The Call of the Nightingale
Majidi's films are wary of the lust of the eye and deeply respectful of the powers of sensory perception. But that power, when wielded by a free man, is truly seeing and truly hearing, the noble state of truly knowing. When such an eye, peering outward from an orderly, "practiced" heart, beholds an object and is fascinated, it lingers not out of lust, but out of appreciation, admiration, and love; because the object when truly seen reveals itself as worthy of sight. Don't look away: to do so would be a moral failure. This mode of seeing is the mode of poetry and the mode of the patient camera. It is the mode of beauty, the mode of love, and the mode of Majidi's films.
The director is the nightingale; he is the lover, who, looking through the lens, becomes either Mohammad or Yousef. He can in love strive to behold the object of his attention in its integrity and beauty, and even with the eyes of faith glimpse in it the act of love (God's love) which is sustaining it in being; or he can love himself and turn the object to his own devices and to the pleasure of his own senses, an act which effectively obscures the object's true nature—and deadens the senses. Such a creature, like Yousef, is heading toward ruin: lust, envy, greed, sensuality, and (especially) boredom, the vice which saps life of all of its energy and flavor. This is the world as seen in all too many films, which contain long stretches of digital "images" without any trace of a single tangible object.
What of Mohammad, the nightingale, and the director who in love sees?
And what is the object of my love? I asked the earth and it said: "It is not I." … I asked the sea, the deeps, the living creatures that creep, and they responded, "We are not your God, look beyond us." … I asked the heaven, sun, moon, and stars; they said: "Nor are we the God whom you seek." And I said to all these things: "Tell me something about him." And in a great voice they cried out: "He made us." My question was the attention I gave to them, and their response was their beauty.
This majestic (and famous) passage comes not from the epic verses of Sufism but from St. Augustine's Confessions, from my own tradition, Christianity. For all that separates Majidi and Augustine, here they converge. I can think of no passage that better encapsulates the incredible power of the virtuous eye, which can perceive the beauty of the created world and therein—in the textured braille of nature—the writing of God's hand and nature's joyful reply. This is the dignity of the eye (when rightly ordered), the dignity of the camera (when used to see in love), and the dignity of Mohammad, searching the fibers and composition of sound and touch for the One who composed them. You are both seen and unseen; only thee I want; only thy name I call. "Now I reach everywhere for God till the day my hands touch him."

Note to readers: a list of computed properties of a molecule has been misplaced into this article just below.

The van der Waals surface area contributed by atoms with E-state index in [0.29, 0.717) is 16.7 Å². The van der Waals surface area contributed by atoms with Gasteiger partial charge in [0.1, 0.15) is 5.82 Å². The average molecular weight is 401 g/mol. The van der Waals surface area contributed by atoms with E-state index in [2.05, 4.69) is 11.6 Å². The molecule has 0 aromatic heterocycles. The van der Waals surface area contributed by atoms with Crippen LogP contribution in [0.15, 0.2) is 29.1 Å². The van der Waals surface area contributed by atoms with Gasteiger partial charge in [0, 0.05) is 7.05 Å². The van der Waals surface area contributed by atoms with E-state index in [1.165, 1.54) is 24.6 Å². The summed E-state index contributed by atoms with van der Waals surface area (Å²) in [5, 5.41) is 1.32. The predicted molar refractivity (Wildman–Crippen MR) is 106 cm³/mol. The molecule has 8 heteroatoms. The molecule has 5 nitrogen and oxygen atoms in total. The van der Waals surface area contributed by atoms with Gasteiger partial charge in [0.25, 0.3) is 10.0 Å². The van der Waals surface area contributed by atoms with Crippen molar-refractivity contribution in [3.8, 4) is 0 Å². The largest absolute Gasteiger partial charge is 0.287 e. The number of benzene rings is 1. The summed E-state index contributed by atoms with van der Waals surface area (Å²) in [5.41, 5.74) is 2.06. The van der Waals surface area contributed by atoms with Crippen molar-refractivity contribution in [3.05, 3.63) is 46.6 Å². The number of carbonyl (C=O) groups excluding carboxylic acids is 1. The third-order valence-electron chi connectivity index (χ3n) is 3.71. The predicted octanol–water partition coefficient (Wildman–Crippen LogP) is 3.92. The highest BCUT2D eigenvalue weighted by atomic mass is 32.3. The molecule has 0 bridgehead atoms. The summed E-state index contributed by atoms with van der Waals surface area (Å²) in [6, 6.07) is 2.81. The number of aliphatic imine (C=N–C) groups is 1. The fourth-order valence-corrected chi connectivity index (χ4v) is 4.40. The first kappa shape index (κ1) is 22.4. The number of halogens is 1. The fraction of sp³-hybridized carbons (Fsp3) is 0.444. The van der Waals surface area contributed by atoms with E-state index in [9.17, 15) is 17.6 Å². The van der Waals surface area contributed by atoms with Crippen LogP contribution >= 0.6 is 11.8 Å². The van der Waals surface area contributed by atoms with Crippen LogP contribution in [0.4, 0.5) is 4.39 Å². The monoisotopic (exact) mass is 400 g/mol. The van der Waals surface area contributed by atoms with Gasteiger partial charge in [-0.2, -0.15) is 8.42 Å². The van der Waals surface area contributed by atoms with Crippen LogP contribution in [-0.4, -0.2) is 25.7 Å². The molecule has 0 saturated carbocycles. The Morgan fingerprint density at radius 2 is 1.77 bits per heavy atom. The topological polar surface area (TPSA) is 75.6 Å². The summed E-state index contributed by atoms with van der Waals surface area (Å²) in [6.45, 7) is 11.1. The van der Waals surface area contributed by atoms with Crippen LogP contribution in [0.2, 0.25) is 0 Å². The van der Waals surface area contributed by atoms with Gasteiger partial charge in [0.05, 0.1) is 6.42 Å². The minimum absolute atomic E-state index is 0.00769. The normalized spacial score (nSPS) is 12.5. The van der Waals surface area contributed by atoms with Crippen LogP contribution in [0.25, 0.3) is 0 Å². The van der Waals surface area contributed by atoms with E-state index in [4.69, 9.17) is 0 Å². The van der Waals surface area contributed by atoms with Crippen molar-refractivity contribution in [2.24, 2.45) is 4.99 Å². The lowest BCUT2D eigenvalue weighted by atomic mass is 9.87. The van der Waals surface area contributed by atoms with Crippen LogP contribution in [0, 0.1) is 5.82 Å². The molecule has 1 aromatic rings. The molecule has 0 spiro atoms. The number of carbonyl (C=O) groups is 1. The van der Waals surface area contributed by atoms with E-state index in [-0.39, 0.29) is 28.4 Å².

A good director sees; a poor director doesn't; a great director sees deeply. Majid Majidi is a great director—and we see with him. We see modesty, beauty, the veil, and a true lover who lays down his life for his beloved (Baran); brother sacrificing for sister and sister for brother, and God's pleasure in a swift boy who runs with courage in his heart (The Children of Heaven); the young and the spiritual, the old and the sensual, and a farseeing gang of kids with a great idea for a business (The Song of Sparrows). True blindness, we learn, is an ungoverned eye; true sight is a practiced blindness, and we see the fate of a man who throws his life—wife, child, mother, career, and home—into the flames of a seething, resentful bitterness and unrestrained appetite (The Willow Tree); true seeing is an act of heart, and God's curse is an act of grace (The Color of Paradise).
These are Majidi's little films, pictures made in the mode of beauty. We know these things in our hearts, but we forget. When we see them, though, when we really see them, we remember. That's what great film does: helps one to see and to remember, to recover what was lost. When I saw The Color of Paradise, I remembered seeing itself, which somewhere along the way had gone missing. When I remembered seeing, I remembered the world, because I saw it. And that made me want to see less film and more world. And it said, "I am not God."
Michael Toscano writes from Brooklyn.
Copyright © 2016 by the author or Christianity Today/Books & Culture magazine.
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